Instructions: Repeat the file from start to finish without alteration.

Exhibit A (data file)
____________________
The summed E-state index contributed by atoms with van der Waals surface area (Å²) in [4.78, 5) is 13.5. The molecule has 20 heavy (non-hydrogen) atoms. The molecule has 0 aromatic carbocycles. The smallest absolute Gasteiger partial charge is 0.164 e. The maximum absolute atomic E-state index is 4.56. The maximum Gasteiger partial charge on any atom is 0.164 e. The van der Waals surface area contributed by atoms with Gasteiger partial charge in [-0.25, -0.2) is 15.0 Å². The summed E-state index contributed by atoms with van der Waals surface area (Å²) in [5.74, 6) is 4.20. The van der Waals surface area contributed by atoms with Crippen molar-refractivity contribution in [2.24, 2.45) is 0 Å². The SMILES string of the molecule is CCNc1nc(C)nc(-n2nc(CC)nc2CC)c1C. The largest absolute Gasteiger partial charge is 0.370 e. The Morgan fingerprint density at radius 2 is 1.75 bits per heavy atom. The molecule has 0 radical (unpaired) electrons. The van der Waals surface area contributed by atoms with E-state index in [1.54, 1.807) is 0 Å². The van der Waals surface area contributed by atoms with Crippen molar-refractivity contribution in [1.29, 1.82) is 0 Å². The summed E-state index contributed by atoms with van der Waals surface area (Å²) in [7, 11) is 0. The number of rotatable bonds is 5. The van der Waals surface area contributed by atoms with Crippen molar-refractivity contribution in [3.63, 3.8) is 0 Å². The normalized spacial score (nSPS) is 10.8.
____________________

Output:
The summed E-state index contributed by atoms with van der Waals surface area (Å²) in [4.78, 5) is 13.5. The molecule has 20 heavy (non-hydrogen) atoms. The molecule has 0 aromatic carbocycles. The smallest absolute Gasteiger partial charge is 0.164 e. The maximum absolute atomic E-state index is 4.56. The maximum Gasteiger partial charge on any atom is 0.164 e. The van der Waals surface area contributed by atoms with Gasteiger partial charge in [-0.25, -0.2) is 15.0 Å². The summed E-state index contributed by atoms with van der Waals surface area (Å²) in [5.74, 6) is 4.20. The van der Waals surface area contributed by atoms with Crippen molar-refractivity contribution in [2.24, 2.45) is 0 Å². The SMILES string of the molecule is CCNc1nc(C)nc(-n2nc(CC)nc2CC)c1C. The largest absolute Gasteiger partial charge is 0.370 e. The Morgan fingerprint density at radius 2 is 1.75 bits per heavy atom. The molecule has 0 radical (unpaired) electrons. The van der Waals surface area contributed by atoms with E-state index in [1.54, 1.807) is 0 Å². The van der Waals surface area contributed by atoms with Crippen molar-refractivity contribution in [1.29, 1.82) is 0 Å². The summed E-state index contributed by atoms with van der Waals surface area (Å²) in [7, 11) is 0. The number of rotatable bonds is 5. The van der Waals surface area contributed by atoms with Crippen molar-refractivity contribution in [3.63, 3.8) is 0 Å². The normalized spacial score (nSPS) is 10.8.